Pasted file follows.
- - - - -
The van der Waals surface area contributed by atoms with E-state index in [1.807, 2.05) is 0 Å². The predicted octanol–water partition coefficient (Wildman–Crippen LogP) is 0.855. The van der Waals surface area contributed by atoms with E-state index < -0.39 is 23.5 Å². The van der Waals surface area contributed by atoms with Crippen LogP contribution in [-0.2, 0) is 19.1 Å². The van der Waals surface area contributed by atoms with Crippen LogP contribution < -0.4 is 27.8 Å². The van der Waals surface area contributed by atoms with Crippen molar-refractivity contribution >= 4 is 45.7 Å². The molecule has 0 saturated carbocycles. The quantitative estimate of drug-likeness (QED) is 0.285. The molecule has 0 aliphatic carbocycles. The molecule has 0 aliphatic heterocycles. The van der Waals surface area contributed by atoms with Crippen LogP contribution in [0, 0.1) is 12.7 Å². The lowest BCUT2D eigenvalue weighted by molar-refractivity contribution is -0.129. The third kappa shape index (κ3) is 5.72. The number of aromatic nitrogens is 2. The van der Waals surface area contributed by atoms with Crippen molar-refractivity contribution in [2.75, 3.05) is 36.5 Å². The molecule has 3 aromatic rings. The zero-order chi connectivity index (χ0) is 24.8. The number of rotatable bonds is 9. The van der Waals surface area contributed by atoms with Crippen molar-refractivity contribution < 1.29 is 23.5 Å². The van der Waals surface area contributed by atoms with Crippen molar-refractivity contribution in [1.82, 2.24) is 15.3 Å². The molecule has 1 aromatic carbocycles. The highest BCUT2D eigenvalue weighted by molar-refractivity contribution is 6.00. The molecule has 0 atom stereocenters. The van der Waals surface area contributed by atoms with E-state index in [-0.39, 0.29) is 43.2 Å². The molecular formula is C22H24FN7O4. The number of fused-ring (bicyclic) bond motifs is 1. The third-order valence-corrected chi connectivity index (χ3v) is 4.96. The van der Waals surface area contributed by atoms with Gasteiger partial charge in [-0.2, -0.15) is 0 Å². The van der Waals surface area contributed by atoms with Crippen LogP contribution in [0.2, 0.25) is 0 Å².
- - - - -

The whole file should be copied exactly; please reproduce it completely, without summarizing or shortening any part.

The van der Waals surface area contributed by atoms with E-state index in [1.807, 2.05) is 0 Å². The predicted octanol–water partition coefficient (Wildman–Crippen LogP) is 0.855. The van der Waals surface area contributed by atoms with E-state index < -0.39 is 23.5 Å². The van der Waals surface area contributed by atoms with Crippen LogP contribution in [-0.2, 0) is 19.1 Å². The van der Waals surface area contributed by atoms with Crippen LogP contribution < -0.4 is 27.8 Å². The van der Waals surface area contributed by atoms with Crippen molar-refractivity contribution >= 4 is 45.7 Å². The molecule has 0 saturated carbocycles. The quantitative estimate of drug-likeness (QED) is 0.285. The molecule has 0 aliphatic carbocycles. The molecule has 0 aliphatic heterocycles. The van der Waals surface area contributed by atoms with Crippen LogP contribution in [0, 0.1) is 12.7 Å². The lowest BCUT2D eigenvalue weighted by molar-refractivity contribution is -0.129. The third kappa shape index (κ3) is 5.72. The number of aromatic nitrogens is 2. The van der Waals surface area contributed by atoms with Crippen molar-refractivity contribution in [2.75, 3.05) is 36.5 Å². The molecule has 3 aromatic rings. The zero-order chi connectivity index (χ0) is 24.8. The number of rotatable bonds is 9. The van der Waals surface area contributed by atoms with Crippen molar-refractivity contribution < 1.29 is 23.5 Å². The van der Waals surface area contributed by atoms with Crippen molar-refractivity contribution in [1.82, 2.24) is 15.3 Å². The molecule has 1 aromatic carbocycles. The highest BCUT2D eigenvalue weighted by molar-refractivity contribution is 6.00. The molecule has 0 atom stereocenters. The van der Waals surface area contributed by atoms with E-state index in [-0.39, 0.29) is 43.2 Å². The molecular formula is C22H24FN7O4. The number of fused-ring (bicyclic) bond motifs is 1. The third-order valence-corrected chi connectivity index (χ3v) is 4.96. The van der Waals surface area contributed by atoms with Gasteiger partial charge in [-0.2, -0.15) is 0 Å². The van der Waals surface area contributed by atoms with Crippen LogP contribution in [0.2, 0.25) is 0 Å².